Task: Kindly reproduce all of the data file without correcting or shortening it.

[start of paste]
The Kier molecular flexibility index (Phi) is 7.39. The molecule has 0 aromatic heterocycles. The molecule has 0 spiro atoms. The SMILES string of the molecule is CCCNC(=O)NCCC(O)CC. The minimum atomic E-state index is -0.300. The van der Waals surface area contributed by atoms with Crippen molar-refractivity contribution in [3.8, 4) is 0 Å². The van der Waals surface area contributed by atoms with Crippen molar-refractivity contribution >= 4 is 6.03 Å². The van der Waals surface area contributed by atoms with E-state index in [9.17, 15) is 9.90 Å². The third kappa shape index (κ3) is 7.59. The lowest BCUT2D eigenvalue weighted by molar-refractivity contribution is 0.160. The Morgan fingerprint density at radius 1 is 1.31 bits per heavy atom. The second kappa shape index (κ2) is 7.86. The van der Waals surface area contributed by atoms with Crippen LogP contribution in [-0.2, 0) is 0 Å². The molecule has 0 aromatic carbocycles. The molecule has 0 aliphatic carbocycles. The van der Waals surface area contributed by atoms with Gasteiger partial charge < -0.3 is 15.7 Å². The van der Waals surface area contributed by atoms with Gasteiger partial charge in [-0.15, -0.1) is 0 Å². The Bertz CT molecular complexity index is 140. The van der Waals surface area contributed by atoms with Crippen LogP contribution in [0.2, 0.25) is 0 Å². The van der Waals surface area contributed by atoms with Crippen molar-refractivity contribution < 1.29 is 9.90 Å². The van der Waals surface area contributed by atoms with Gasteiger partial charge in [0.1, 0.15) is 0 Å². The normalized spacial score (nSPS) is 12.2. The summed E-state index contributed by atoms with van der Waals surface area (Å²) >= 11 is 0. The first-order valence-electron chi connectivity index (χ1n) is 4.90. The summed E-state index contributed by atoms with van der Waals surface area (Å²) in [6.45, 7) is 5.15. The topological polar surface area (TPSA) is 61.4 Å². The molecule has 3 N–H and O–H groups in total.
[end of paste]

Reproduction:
The Kier molecular flexibility index (Phi) is 7.39. The molecule has 0 aromatic heterocycles. The molecule has 0 spiro atoms. The SMILES string of the molecule is CCCNC(=O)NCCC(O)CC. The minimum atomic E-state index is -0.300. The van der Waals surface area contributed by atoms with Crippen molar-refractivity contribution in [3.8, 4) is 0 Å². The van der Waals surface area contributed by atoms with Crippen molar-refractivity contribution >= 4 is 6.03 Å². The van der Waals surface area contributed by atoms with E-state index in [9.17, 15) is 9.90 Å². The third kappa shape index (κ3) is 7.59. The lowest BCUT2D eigenvalue weighted by molar-refractivity contribution is 0.160. The Morgan fingerprint density at radius 1 is 1.31 bits per heavy atom. The second kappa shape index (κ2) is 7.86. The van der Waals surface area contributed by atoms with Crippen LogP contribution in [-0.2, 0) is 0 Å². The molecule has 0 aromatic carbocycles. The molecule has 0 aliphatic carbocycles. The van der Waals surface area contributed by atoms with Gasteiger partial charge < -0.3 is 15.7 Å². The van der Waals surface area contributed by atoms with Gasteiger partial charge in [-0.15, -0.1) is 0 Å². The Bertz CT molecular complexity index is 140. The van der Waals surface area contributed by atoms with Crippen LogP contribution in [0.2, 0.25) is 0 Å². The van der Waals surface area contributed by atoms with Crippen molar-refractivity contribution < 1.29 is 9.90 Å². The van der Waals surface area contributed by atoms with Gasteiger partial charge in [0.1, 0.15) is 0 Å². The normalized spacial score (nSPS) is 12.2. The summed E-state index contributed by atoms with van der Waals surface area (Å²) >= 11 is 0. The first-order valence-electron chi connectivity index (χ1n) is 4.90. The summed E-state index contributed by atoms with van der Waals surface area (Å²) in [6.45, 7) is 5.15. The topological polar surface area (TPSA) is 61.4 Å². The molecule has 3 N–H and O–H groups in total.